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Old March 22, 2008, 04:23 PM   #62
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learning something here

I'm pretty much a newb to shooting. admittedly. been to the range once since purchasing my pistol and am planning to return next week. shot 100 rounds without shooting myself or other range attendees, so I felt pretty good about that. I kept muzzle awareness, and pointed down range, even when loading my magazines to continue. Don't own a holster yet.

I plan to sign up for the ccw course soon, after some more range time and confidence with my pistol. I haven't heard of any familiarization courses for beginners other than the CCW course. I have read the NC DoJ regs regarding permits, transportation, etc and spoken to a couple deputies regarding what I should do if I have my weapon, after passing a ccw course. For now it will sit in the back seat locked and in plain sight, same for my ammo/supply bag.

Only 1 range near me so I might be one of those I read about earlier with limited experience.

Is there anything yall might recommend to prepare myself, that I can do "self training?"

thanks in advance,
Les Owens
Bath, NC
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Old March 22, 2008, 06:40 PM   #63
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Quote:
Originally Posted by airdog
shot 100 rounds without shooting myself or other range attendees, so I felt pretty good about that.
I like that. A very straight forward and simple goal.

Quote:
Originally Posted by airdog
Is there anything yall might recommend to prepare myself, that I can do "self training?"
With what you have done, you are already light years ahead of the gentleman I was speaking of. Post #60 above lists what I would suggest you do to be ready for the course.

Fly
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Old March 22, 2008, 09:35 PM   #64
Deaf Smith
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I teach CHL classes and I've twice had students sweep me with a gun. Both thankfully were unloaded.

How? One woman who did not have any experience (yet she was quaifying with her son's 1911 .45) had the weapon in her hand and no holster (and one of my favorite sayings of Jeff Cooper is, "a holstered gun is a safe gun".) Well she waved it!

The second incident was a security guard who, when asked were one of the students extra ammo was, he pointed were it was with his pistol!

So I wear a bullet proof vest while teaching. And now you know why.

Many many of the students I teach have very little skill with handguns. I do what I can with the time I have to get them up to speed. Never heard of any of them having a AD or injuring someone (and I hope I never hear it!)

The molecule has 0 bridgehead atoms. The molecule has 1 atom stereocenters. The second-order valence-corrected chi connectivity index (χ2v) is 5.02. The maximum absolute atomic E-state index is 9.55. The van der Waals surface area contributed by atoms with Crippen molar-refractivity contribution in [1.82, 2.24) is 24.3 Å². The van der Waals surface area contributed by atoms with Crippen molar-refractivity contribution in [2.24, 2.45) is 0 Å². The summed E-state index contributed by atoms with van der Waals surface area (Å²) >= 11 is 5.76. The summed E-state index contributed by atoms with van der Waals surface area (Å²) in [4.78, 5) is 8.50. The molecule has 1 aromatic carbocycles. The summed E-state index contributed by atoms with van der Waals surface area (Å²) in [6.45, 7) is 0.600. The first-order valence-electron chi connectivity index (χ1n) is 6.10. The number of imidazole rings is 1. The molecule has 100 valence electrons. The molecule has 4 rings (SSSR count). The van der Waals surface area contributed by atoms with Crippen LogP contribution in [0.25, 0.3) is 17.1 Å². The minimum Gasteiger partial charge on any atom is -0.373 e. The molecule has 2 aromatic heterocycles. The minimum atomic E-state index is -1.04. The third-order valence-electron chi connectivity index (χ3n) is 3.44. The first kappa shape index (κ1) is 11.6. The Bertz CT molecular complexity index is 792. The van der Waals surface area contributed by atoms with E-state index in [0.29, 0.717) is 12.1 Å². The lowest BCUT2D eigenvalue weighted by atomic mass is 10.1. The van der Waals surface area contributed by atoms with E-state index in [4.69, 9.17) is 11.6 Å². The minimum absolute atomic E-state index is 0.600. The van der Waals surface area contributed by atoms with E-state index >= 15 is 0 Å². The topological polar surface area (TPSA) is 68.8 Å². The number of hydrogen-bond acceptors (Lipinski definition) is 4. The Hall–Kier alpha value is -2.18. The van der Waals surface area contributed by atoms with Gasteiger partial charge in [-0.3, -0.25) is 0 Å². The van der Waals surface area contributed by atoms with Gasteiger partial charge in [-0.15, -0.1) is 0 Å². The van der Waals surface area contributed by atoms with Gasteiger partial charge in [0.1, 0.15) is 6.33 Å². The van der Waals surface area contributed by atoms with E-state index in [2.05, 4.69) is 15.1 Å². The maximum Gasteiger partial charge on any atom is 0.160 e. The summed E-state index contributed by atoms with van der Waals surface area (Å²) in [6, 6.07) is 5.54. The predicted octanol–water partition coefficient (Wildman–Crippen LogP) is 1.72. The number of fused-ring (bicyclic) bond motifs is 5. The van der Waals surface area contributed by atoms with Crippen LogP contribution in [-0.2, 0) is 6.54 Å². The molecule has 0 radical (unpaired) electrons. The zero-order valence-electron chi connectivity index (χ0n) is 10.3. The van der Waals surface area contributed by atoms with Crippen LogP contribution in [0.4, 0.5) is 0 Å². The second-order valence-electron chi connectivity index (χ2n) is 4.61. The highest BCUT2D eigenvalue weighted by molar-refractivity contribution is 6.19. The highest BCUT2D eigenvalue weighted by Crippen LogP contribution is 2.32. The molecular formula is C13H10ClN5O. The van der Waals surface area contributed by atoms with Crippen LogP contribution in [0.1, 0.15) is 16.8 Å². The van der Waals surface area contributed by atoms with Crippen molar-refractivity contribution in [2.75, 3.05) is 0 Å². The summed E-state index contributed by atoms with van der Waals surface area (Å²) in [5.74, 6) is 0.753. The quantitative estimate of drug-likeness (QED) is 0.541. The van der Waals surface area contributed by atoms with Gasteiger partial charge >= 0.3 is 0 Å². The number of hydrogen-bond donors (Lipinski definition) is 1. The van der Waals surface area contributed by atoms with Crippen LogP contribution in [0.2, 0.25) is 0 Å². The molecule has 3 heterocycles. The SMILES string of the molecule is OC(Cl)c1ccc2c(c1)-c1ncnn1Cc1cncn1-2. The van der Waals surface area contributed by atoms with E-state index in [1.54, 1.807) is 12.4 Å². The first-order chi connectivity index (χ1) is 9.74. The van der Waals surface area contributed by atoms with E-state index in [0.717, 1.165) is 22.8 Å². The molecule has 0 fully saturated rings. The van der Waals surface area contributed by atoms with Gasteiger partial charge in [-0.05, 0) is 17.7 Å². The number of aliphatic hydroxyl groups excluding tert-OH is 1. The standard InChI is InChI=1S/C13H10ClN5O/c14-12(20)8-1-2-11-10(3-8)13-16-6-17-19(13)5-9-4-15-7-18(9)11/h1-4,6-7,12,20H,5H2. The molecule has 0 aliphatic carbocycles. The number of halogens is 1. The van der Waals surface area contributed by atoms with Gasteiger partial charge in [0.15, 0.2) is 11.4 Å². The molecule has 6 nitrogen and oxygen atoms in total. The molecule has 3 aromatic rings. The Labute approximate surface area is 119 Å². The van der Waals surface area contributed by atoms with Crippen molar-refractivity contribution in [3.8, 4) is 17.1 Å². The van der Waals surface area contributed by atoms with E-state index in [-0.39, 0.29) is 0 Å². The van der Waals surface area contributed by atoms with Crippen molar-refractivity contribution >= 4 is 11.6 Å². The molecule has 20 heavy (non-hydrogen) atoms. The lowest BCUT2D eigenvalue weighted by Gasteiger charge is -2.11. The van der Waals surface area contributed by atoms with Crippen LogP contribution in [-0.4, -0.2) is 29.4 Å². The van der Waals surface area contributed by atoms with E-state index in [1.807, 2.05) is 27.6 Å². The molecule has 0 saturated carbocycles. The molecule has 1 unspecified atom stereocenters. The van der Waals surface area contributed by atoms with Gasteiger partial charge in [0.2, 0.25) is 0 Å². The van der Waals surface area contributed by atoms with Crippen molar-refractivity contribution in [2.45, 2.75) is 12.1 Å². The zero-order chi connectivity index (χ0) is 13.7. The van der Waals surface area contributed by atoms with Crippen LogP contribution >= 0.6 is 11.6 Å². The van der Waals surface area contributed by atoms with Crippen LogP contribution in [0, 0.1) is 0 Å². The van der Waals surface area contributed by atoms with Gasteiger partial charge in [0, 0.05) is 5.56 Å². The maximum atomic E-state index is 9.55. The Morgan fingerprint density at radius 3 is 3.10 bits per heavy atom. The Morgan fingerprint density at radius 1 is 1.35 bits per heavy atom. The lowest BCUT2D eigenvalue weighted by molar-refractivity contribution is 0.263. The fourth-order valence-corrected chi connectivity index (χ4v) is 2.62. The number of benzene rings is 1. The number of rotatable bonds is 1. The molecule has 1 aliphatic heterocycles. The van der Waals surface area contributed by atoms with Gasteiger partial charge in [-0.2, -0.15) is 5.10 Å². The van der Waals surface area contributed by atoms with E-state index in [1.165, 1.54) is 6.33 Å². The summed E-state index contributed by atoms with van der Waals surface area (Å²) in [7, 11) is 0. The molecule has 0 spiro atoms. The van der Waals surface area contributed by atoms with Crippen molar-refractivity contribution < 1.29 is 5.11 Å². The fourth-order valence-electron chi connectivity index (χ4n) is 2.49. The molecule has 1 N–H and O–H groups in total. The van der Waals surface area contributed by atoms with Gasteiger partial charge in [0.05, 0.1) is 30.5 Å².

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Old March 23, 2008, 09:53 AM   #65
Glenn E. Meyer
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I once took a course from a very, very, well-known instructor. A student asked a question about draw stroke and the instructor then said: It goes like this - and then drew on the group. A look of ultimate horror went over his face.

Mental lapses happen among all. I also know a very well known instructor who shot his dashboard. One of the top instructors of all times, left a gun loaded which led to an ND.

Let he or she who is with sin, fire the first shot.
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Old March 30, 2008, 09:47 PM   #66
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I remember that class I took in college, where a world-famous math professor stood on stage in front of 300 people writing small numbers in chalk (which he stood in front of), while muttering and whispering in some Asian language. Then he'd stand to the side and say, in broken English, "Well, you know." And then he'd erase it all.

This topic is much the same, I think: People assume that the person with the most knowledge ought to be teaching it to others. One person has perfect knowledge but can only effectively transmit 10% of it; the other only knows 80% of the material, but can really teach 100% of what he knows. Which is the better teacher?

Here's an interesting question: erase everything you know about firearms, and pretend you were starting from scratch. Furthermore, pretend you'd grown up to be fearful of - and intimidated by - firearms. Where would you start? Whom would you ask?

With firearms, as with everything, we see everything so clearly from our perspective. Active recruitment to pass on a lifetime of safe firearms enthusiasm means that we look at it from the other man's perspective, and ask if we can make things more available, and less intimidating, without sacrificing safety.